Figure 9

Percentage of intra macroblock for HRMIR and Optimal Intra with PLR 5 and 10%; Foreman sequence, QP is 28.

Table 1

Percentage of intra macroblocks for HRMIR and Optimal Intra, QP is 28, first 50 frames are used, PLR is set to 3, 5, 10 and 20%

Video

Approach

3%

5%

10%

20%

Foreman

HRMIR

0.71

1.02

2.14

5.87

 

Optimal Intra

13.86

20.31

33.18

48.01

Bus

HRMIR

2.04

3.66

9.38

25.61

 

Optimal Intra

53.41

64.91

78.07

89.49

Mobile

HRMIR

0.55

0.99

3.04

9.59

 

Optimal Intra

26.53

41.27

66.72

84.69

Many papers [20, 21, 22] have addressed the actual network loss behavior, and most of them agree that Internet packet loss often exhibits finite temporal dependency, which means if current packet is lost, then the next packet is also likely to be lost. This leads to burst packets loss [20]; the average burst length for the Internet is two. Therefore, besides i.i.d. random packet loss model, we also use burst loss model for simulation, and as indicated in [20], we set the average burst length as two. In Figure 10, the PSNR versus bitrate curves in burst loss environments are plotted. The results are similar with that in the i.i.d. case, and the proposed HRMIR approach can provide best video quality among the three approaches. The error-resilient performance of proposed HRMIR approach is robust on different error distribution models.
Figure 10

Performance comparison for HRMIR, Optimal Intra and RS-MDC when the packet loss is burst, PLR is 10%, burst length is two, Bus sequence is used, GOP is 30.

V. Conclusions

In this paper, a novel Hybrid Redundant Macroblock and Intra macroblock Refreshment approach has been proposed to combat packet loss. In the proposed approach, redundant coding and/or intra coding are optimally allocated in macroblock level. Whether to use redundant coding and/or intra coding and the quantization parameter of the redundant coding is all determined in the end-to-end rate-distortion optimization procedure. It is worth mentioning that, in the proposed approach, only information from the previously encoded frames is used to calculate the end-to-end distortion in the RDO process; therefore, no additional delay is caused, making the proposed approach suitable for real-time applications such as video conference. Extensive experimental results show that the proposed method provides better performance than other error-resilient source coding approaches. The performance gap between the proposed approach and the Optimal Intra Refreshment is huge, and in some simulation environments, the proposed approach can provide 4 dB higher PSNR than the conventional Optimal Intra Refreshment with the same bitrate. Our future work is to calculate the end-to-end distortion in sub-pixel accuracy; therefore, more accurate end-to-end distortion would be available, which would eventually lead to better resource allocation.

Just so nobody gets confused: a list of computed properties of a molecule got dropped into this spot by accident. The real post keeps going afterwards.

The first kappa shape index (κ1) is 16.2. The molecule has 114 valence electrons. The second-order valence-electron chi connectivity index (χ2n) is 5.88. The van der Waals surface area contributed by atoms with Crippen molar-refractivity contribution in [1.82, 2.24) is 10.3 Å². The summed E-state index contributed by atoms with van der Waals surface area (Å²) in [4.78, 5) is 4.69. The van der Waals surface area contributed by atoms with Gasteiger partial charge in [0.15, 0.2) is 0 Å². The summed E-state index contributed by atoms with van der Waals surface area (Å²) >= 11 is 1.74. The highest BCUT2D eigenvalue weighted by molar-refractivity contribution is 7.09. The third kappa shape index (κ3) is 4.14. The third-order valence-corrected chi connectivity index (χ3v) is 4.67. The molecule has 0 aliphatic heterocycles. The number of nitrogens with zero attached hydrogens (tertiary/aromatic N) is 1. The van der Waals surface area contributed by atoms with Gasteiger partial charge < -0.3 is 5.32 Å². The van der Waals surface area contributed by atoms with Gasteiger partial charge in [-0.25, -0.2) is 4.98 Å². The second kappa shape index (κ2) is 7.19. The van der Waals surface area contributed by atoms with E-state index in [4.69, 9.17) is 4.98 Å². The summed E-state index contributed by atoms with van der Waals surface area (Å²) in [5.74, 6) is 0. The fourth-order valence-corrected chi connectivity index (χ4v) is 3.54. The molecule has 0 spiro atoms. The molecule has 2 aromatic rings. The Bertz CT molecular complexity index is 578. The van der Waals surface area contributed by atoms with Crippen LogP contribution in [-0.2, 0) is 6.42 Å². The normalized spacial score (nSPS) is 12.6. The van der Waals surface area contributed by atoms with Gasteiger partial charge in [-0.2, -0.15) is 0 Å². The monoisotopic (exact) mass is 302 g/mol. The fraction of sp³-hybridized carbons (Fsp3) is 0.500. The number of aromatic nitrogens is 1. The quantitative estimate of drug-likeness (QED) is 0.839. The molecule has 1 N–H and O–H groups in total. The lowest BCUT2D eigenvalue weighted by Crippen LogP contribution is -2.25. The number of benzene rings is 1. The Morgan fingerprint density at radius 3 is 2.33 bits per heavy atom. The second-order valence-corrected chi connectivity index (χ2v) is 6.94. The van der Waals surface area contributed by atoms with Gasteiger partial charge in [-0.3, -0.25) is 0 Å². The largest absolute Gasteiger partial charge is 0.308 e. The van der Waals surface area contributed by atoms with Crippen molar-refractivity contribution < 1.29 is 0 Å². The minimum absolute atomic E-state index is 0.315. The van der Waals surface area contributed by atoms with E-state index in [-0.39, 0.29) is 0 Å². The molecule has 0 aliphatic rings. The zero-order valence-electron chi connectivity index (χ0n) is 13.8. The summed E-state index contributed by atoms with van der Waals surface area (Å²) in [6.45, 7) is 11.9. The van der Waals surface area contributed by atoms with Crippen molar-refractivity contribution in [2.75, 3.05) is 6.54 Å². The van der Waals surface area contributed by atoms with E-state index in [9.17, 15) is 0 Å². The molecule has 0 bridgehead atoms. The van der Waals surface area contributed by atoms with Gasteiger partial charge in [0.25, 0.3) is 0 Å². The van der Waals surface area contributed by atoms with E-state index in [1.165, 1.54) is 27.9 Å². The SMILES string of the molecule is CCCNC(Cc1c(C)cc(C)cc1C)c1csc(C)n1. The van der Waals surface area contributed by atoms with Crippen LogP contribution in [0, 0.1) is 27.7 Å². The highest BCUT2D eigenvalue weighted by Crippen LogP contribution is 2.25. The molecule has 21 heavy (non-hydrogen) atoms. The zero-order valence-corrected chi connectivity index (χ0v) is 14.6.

Notes

VII. Acknowledgements

This work was supported by National Natural Science Foundation of China (No. 60972085, No. 60903066), the Sino-Singapore JRP (No. 2010DFA11010) and National Science Foundation of China for Distinguished Young Scholars (No. 61025013).

Supplementary material

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Copyright information

© Xiao et al; licensee Springer. 2011

This article is published under license to BioMed Central Ltd. This is an Open Access article distributed under the terms of the Creative Commons Attribution License (http://creativecommons.org/licenses/by/2.0), which permits unrestricted use, distribution, and reproduction in any medium, provided the original work is properly cited.

Authors and Affiliations

  • Jimin Xiao
    • 1
    • 2
  • Tammam Tillo
    • 2
  • Chunyu Lin
    • 3
  • Yao Zhao
    • 3
  1. 1.Department of Electrical Engineering and ElectronicsThe University of LiverpoolLiverpoolUK
  2. 2.Department of Electrical and Electronic EngineeringXi'an Jiaotong-Liverpool UniversitySuzhouPeople's Republic of China
  3. 3.Institute of Information ScienceBeijing Jiaotong University, Beijing Key Laboratory of Advanced Information Science and Network TechnologyBeijingPeople's Republic of China